• 10. Example: The Center for LearningTechnologies in Urban Schools
  • 11. Commitment to Iteration &Collaboration All work unfolded over multiple phases of pilot testingand revision, starting with a small core of teachers andthen expanding Design teams formed work circles that includeduniversity and school personnel Project leadership worked to forge new relationshipswithin and across institutions E.g., Bringing curriculum and technology leadershiptogether in Detroit Public Schools E.g., Convening technology leadership across districts
  • 12. Concern for Developing Knowledgeand Theory Through Inquiry The goal throughout was not only to create bettermaterials Goal was to develop new knowledge by developingthe theory of educative curriculum materials, with arange of subgoals, e.g.: Study of teacher learning through professionaldevelopment that linked PD to student outcomes Research on cognition supported by technology Evolving theory of system capacity for supportingreform, and how to design for systemic change
  • 13. A Concern with DevelopingCapacity to Sustain Change
  • 14. Evidence Standards for DBIR
  • 15. Design andDevelopmentEfficacyTrialsEffectivenessStudiesInvolvement of R&D TeamInvolvement of Evaluators & Practitioners
  • 16. Design andDevelopmentEfficacyTrialsEffectivenessStudiesInvolvement of R&D TeamInvolvement of Evaluators & PractitionersSustainability?+0.50+0.00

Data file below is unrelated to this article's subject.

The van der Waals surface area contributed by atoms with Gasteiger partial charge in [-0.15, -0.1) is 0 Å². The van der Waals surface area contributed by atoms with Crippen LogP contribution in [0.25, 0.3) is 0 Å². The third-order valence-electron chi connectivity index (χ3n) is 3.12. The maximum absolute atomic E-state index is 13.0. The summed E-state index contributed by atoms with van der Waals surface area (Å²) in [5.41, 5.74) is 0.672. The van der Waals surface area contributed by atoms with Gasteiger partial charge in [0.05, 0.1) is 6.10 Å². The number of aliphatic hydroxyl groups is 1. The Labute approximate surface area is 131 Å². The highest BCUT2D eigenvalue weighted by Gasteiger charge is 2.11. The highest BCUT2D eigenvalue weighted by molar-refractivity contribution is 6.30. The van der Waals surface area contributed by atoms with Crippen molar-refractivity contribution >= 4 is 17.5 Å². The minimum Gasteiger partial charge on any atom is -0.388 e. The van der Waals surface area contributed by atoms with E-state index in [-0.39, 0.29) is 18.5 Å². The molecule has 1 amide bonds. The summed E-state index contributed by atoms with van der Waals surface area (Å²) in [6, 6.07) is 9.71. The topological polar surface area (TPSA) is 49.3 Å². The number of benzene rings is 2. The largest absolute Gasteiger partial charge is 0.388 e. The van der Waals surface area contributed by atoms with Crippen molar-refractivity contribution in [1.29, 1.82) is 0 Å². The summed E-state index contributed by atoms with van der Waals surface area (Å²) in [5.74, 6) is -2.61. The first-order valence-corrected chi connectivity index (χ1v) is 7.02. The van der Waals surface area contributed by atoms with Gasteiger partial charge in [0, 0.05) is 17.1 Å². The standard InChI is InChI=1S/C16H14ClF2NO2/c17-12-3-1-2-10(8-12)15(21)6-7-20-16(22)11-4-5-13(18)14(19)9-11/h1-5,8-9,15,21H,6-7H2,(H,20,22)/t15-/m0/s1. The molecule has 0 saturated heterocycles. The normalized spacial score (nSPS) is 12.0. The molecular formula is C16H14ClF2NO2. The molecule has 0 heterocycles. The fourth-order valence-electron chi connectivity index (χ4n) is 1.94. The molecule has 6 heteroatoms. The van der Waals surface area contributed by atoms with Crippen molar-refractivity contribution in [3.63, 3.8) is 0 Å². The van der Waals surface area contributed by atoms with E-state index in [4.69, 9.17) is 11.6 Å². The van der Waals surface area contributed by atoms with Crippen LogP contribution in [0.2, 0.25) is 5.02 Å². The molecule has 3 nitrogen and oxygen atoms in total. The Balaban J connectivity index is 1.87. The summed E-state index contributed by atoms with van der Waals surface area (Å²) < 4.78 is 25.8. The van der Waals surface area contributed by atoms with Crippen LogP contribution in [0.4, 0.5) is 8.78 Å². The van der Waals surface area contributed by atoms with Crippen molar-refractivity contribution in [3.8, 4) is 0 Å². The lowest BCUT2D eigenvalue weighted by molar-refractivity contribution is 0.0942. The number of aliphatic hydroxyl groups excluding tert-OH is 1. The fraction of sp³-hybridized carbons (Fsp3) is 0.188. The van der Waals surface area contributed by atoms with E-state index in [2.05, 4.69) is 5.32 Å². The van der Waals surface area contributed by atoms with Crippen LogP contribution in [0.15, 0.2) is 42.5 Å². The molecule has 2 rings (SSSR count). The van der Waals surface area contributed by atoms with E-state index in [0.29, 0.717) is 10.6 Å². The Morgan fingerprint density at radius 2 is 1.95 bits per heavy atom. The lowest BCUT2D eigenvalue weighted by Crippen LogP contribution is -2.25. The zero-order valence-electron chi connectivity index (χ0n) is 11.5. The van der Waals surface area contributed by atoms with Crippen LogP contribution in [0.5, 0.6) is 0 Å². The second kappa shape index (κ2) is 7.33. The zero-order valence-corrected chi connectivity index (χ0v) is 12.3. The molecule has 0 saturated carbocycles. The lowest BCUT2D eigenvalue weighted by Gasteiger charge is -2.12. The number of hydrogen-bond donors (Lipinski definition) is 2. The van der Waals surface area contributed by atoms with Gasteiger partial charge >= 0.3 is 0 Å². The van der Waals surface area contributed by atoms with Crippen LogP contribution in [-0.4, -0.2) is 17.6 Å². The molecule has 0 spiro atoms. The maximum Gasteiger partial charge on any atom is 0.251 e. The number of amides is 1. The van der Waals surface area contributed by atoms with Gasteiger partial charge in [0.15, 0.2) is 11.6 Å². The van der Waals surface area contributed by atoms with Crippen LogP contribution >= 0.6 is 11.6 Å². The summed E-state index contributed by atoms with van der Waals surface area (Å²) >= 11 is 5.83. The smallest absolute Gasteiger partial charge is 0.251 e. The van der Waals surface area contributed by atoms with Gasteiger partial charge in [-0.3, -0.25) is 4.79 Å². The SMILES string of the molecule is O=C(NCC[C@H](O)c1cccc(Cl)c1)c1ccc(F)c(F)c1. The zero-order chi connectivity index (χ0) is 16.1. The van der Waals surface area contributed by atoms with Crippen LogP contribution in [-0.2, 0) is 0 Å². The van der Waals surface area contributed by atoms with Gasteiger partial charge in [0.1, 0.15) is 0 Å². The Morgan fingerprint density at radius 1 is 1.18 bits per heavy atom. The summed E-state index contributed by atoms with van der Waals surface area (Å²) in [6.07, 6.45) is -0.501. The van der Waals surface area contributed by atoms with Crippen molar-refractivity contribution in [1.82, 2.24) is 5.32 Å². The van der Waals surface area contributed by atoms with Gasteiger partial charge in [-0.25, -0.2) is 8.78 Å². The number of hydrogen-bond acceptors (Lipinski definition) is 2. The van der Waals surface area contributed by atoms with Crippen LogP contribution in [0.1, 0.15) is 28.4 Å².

• 17. Replication Really? Organizational replication is often thought ofas a process that yields reliable results at theexpense of local and professional control Peurach and Glazer (2011) argue for aknowledge-based logic in which programdevelopers collaborate with schools toproduce, use, improve, and retain practicalknowledge
  • 18. Key Differences from (old) IES Model Teams plan for scaling and sustainability fromthe start Designers maintain their involvementthroughout, because design is ongoing anditerative Powerful innovations are not expected tosurvive in the wild without changes at thesystem level
  • 19. Generating Forms of Evidence in anEra of Fast Science Get it mostly right, fast. How do you know you got it right? Whats a minimum viable innovation to test? Fail early, fail often. How can you put your theory in harms way from thestart? What documentation can benefit your own and otherteams? When do you do the big test?
  • 20. Matching Phase of Developmentto Phase of ResearchPhase of Development Driving Questions Sources of EvidenceProblem Negotiation What problem ofpractice should be thefocus of our joint work?Available data frommultiple sectorsResearch evidencePerspectives and valuesof stakeholders(including nonschoolactors)Co-design What should be thefocus of our work?To what extent do teamsleverage the diverseexpertise ofstakeholders?Design RationalesEthnographic accountsof design processes
  • 21. Matching Phase of Developmentto Phase of ResearchPhase of Development Driving Questions Sources of EvidenceEarly implementation How do implementersadapt the innovation totheir local contexts?How do implementers usethe innovation toreconstruct their practice?What are the appropriatemeasures of impact?Observations ofimplementationInterviewsAssessment designEfficacy What is the potentialimpact of the innovation onteaching and learning?What mediates impacts onlearning?Randomized ControlledTrialsInterrupted Time SeriesDesignsExplanatory CaseStudies
  • 22. Matching Phase of Developmentto Phase of Resea